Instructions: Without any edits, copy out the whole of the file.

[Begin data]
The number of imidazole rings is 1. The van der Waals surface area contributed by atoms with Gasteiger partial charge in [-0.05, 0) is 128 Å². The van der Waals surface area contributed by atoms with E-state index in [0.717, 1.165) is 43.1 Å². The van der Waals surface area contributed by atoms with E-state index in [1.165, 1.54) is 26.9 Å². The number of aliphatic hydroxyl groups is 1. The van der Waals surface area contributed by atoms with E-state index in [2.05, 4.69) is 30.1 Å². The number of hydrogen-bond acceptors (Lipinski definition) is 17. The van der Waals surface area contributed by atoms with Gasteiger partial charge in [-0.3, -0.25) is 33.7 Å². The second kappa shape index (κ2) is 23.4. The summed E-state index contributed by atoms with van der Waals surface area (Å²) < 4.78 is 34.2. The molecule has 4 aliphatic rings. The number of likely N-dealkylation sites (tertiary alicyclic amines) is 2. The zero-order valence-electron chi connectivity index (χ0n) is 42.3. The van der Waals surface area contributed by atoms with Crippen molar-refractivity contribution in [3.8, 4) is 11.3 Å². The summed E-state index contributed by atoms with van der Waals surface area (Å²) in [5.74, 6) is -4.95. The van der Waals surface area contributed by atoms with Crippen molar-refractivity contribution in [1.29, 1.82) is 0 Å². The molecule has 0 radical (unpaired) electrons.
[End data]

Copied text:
The number of imidazole rings is 1. The van der Waals surface area contributed by atoms with Gasteiger partial charge in [-0.05, 0) is 128 Å². The van der Waals surface area contributed by atoms with E-state index in [0.717, 1.165) is 43.1 Å². The van der Waals surface area contributed by atoms with E-state index in [1.165, 1.54) is 26.9 Å². The number of aliphatic hydroxyl groups is 1. The van der Waals surface area contributed by atoms with E-state index in [2.05, 4.69) is 30.1 Å². The number of hydrogen-bond acceptors (Lipinski definition) is 17. The van der Waals surface area contributed by atoms with Gasteiger partial charge in [-0.3, -0.25) is 33.7 Å². The second kappa shape index (κ2) is 23.4. The summed E-state index contributed by atoms with van der Waals surface area (Å²) < 4.78 is 34.2. The molecule has 4 aliphatic rings. The number of likely N-dealkylation sites (tertiary alicyclic amines) is 2. The zero-order valence-electron chi connectivity index (χ0n) is 42.3. The van der Waals surface area contributed by atoms with Crippen molar-refractivity contribution in [3.8, 4) is 11.3 Å². The summed E-state index contributed by atoms with van der Waals surface area (Å²) in [5.74, 6) is -4.95. The van der Waals surface area contributed by atoms with Crippen molar-refractivity contribution in [1.29, 1.82) is 0 Å². The molecule has 0 radical (unpaired) electrons.